Remarks by SRSG Mami Mizutori at the 102nd AMS meeting – Presidential Debate

Source(s): United Nations Office for Disaster Risk Reduction

 102nd AMS meeting – Presidential Debate

23 January, 4-5PM local time in Dallas, Texas

SRSG Mami Mizutori


Ladies and Gentlemen,

In the last few years, our world has been pummeled by a disease we were not prepared for, in spite of the fact that in 2015 when UN member states came together to negotiate and agree on the global blue print for disaster risk reduction and resilience, the Sendai Framework for DRR, biological hazards were incorporated as the next big hazard we need to protect ourselves from. COVID-19 has  left hardly anyone or any aspect of our lives untouched. Losing loved ones, becoming ill,  struggling with isolation, loss of livelihoods and changing social norms.

Although the overwhelming number of disasters in the last 50 years – about 90% - have been extreme weather related, COVID - with its abrupt arrival and  universal impact - has been a stark reminder that we live in a world where  risk is interconnected with cascading impacts and disasters are compounded. As risk multiplies/ increasing impacts affect whole communities and whole systems. Global impacts become local; local impacts become global, and they penetrate across sectors creating new challenges.

But in a world of uncertainty, some things are certain: if we want to achieve sustainable development, we need to better understand the nature of risk that is surrounding us and we need to make prudent choices, NOW.  Our goal at the United Nations Office for Disaster Risk Reduction is to support countries minimize losses from disaster through investment in preparation and prevention, before a hazard becomes a disaster. There are numerous ways we can take action in the face of future pandemics and climate emergency. I would like to offer a few ideas today.

First, our financial and governance systems need to account for the true costs of our actions. This is a huge challenge. But one tool that can help is systemic risk modeling, which is built on innovations in modeling systemic financial crises. These models can help us better understand how risk cascades throughout different sectors and geographies, disrupting key systems like food, infrastructure, and supply chains, and further drive social impacts such as forced migration and conflict. UNDRR is working with governments of both developed and developing countries, academia, civil society and the private sector to improve access to these analytics and data.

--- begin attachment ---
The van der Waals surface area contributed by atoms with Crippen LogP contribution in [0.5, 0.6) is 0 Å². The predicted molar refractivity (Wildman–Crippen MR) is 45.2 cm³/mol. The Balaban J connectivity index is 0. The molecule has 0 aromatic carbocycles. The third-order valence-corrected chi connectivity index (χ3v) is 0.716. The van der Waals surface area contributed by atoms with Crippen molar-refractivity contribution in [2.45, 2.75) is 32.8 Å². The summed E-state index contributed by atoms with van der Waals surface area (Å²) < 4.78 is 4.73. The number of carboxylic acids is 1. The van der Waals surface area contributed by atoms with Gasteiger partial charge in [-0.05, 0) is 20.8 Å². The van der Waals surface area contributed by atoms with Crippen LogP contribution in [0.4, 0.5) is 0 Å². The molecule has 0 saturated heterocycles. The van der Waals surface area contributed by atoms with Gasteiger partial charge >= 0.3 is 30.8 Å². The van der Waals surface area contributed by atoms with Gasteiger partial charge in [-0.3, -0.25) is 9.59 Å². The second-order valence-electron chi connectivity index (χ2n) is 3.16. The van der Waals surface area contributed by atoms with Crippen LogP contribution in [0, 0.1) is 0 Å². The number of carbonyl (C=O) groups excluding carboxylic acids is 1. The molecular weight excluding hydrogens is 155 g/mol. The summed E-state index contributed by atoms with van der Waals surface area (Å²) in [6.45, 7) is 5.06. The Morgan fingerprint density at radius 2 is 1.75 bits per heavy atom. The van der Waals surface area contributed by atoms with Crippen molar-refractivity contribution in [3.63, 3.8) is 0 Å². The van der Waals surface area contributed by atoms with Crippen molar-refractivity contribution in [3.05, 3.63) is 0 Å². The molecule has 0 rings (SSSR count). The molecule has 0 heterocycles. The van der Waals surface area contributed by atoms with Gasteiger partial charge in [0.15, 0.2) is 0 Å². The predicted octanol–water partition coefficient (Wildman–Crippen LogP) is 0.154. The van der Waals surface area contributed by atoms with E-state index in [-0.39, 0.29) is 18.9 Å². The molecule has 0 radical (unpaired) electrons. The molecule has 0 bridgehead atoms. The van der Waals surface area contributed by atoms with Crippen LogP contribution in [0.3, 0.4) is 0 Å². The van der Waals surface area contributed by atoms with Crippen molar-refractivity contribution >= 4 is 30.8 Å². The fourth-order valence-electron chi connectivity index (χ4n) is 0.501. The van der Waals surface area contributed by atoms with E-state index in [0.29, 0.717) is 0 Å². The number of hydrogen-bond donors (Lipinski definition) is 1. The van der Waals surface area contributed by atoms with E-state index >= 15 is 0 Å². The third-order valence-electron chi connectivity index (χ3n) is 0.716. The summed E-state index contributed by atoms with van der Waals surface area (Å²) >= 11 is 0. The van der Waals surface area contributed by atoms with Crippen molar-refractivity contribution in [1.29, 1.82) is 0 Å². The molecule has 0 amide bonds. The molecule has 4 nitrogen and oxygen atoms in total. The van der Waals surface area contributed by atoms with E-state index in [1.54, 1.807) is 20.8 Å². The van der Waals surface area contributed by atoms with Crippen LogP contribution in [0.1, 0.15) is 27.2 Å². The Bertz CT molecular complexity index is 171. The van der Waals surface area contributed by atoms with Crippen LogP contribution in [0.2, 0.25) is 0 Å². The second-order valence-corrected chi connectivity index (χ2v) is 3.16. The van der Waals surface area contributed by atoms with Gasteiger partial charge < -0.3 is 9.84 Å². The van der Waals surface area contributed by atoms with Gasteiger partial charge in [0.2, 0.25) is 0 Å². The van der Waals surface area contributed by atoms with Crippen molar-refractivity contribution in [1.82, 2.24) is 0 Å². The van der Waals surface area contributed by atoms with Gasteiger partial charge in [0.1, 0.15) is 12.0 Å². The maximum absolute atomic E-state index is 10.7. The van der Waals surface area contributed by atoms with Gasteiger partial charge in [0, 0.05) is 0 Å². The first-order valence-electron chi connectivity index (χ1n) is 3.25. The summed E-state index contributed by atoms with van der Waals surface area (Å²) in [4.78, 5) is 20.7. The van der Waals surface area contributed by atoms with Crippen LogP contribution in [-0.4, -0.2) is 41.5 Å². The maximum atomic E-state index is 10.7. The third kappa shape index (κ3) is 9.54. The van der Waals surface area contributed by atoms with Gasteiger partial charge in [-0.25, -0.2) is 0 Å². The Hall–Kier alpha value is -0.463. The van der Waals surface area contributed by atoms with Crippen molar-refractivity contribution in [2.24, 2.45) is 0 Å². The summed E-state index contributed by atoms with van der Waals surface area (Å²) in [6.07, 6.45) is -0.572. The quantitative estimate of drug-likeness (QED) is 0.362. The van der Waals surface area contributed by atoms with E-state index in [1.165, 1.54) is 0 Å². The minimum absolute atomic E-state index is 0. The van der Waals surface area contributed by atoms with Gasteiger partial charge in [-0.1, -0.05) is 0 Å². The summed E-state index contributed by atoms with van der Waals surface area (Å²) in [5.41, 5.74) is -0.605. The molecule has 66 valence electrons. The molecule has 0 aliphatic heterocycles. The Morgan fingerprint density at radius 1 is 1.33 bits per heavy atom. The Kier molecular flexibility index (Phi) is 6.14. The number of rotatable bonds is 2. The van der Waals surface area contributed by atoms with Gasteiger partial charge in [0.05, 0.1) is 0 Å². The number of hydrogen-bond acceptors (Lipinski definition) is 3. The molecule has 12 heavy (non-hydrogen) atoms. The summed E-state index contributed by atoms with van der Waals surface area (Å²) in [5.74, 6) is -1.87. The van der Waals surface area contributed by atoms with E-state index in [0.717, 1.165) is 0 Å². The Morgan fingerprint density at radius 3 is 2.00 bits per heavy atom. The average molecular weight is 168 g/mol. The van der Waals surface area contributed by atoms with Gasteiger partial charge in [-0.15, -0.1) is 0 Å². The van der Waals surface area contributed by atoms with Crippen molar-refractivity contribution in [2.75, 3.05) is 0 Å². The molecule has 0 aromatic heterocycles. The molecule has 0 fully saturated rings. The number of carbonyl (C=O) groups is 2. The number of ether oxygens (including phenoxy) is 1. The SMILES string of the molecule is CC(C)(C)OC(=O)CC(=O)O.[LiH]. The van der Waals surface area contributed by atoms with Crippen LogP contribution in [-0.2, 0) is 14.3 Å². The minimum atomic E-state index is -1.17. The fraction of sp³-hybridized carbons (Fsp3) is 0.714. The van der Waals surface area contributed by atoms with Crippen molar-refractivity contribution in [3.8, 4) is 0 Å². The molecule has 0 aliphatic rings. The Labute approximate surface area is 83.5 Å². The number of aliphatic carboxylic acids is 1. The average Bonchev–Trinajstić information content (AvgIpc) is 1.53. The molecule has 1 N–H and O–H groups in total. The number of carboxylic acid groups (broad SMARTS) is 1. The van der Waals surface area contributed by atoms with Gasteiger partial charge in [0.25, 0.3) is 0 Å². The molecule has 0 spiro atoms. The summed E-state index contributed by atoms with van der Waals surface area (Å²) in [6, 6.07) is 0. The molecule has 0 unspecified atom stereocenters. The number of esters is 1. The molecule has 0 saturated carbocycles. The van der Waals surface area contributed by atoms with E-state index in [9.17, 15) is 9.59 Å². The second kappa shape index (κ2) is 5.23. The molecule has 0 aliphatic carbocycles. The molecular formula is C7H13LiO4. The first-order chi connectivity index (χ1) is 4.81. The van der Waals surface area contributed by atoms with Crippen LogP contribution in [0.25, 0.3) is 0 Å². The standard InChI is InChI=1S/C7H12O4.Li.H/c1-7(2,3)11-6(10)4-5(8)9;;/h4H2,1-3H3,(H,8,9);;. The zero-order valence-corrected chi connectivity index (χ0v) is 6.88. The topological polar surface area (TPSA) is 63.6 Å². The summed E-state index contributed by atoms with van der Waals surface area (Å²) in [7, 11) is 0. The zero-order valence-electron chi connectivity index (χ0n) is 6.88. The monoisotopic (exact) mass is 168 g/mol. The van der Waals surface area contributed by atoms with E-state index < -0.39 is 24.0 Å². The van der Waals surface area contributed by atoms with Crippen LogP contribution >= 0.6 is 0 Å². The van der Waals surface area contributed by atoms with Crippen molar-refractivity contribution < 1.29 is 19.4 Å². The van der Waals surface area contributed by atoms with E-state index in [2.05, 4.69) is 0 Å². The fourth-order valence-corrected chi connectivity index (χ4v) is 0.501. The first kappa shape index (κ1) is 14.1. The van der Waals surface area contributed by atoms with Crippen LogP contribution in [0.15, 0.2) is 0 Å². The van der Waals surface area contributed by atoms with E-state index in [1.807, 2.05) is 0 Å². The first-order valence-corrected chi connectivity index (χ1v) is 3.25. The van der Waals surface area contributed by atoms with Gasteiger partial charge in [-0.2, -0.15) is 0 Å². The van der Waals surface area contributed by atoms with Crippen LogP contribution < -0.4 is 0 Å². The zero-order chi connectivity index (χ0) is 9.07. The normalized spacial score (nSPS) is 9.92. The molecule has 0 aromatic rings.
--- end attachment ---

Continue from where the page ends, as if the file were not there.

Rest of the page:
Second, we need to find and implement solutions together as we all ultimately have the same interest: a sustainable planet that supports human thriving. It is through our combined knowledge and efforts, including robust global partnerships, that we will and we can make the most progress. Given the importance of local resilience with cities at the frontline of all disasters, at UNDRR, resilient cities is a strong focus. Along with eleven global partners, we’re helping cities stand prepared for the next disaster through a program called Making Cities Resilient 2030. An online platform offers a dashboard to connect with networks, information and service providers. We encourage all cities to explore this option. 

Third, our mantra at UNDRR is that resilience is a wise investment - not an extra cost. One such investment is in early warning systems. The United States has some wonderful early-warning tools that are saving lives and mitigating losses. An app called Shake Alert helps citizens on the West Coast to take cover before an earthquake. In Houston, a radar-based flood assessment, mapping and early-warning system helps emergency managers better address multi-risk situations – such as COVID-19 and flooding coming together. This pioneering work will pay countless dividends. Our hope is to see such systems proliferate throughout the world, including in the developing world where many countries are still in need. Here again, strong partnerships, strategic investment and shared knowledge is  invaluable.

No doubt, few among us like to see rising prices. But faltering supply chains could do a good job, actually, of reminding us of our interdependence, and that  working together is a necessity and not an option. The Covid virus instigated this chain reaction. But with effects still unfolding, it is a story still being written. Supply chains might become more regional, and thus less-polluting; companies may get more focused on their business contingency plans; and the world may ultimately take risk and disasters more seriously.

COVID could become our opportunity to make the paradigm shift  from trying to manage and responding to disasters after they break us, to managing disaster risks by investing in resilience before hazards become disasters.

In the era of climate emergency, systemic risk  and compounded disasters, we cannot afford to waste any disaster, and certainly not one which is as powerful as this pandemic. Thank you very much.  

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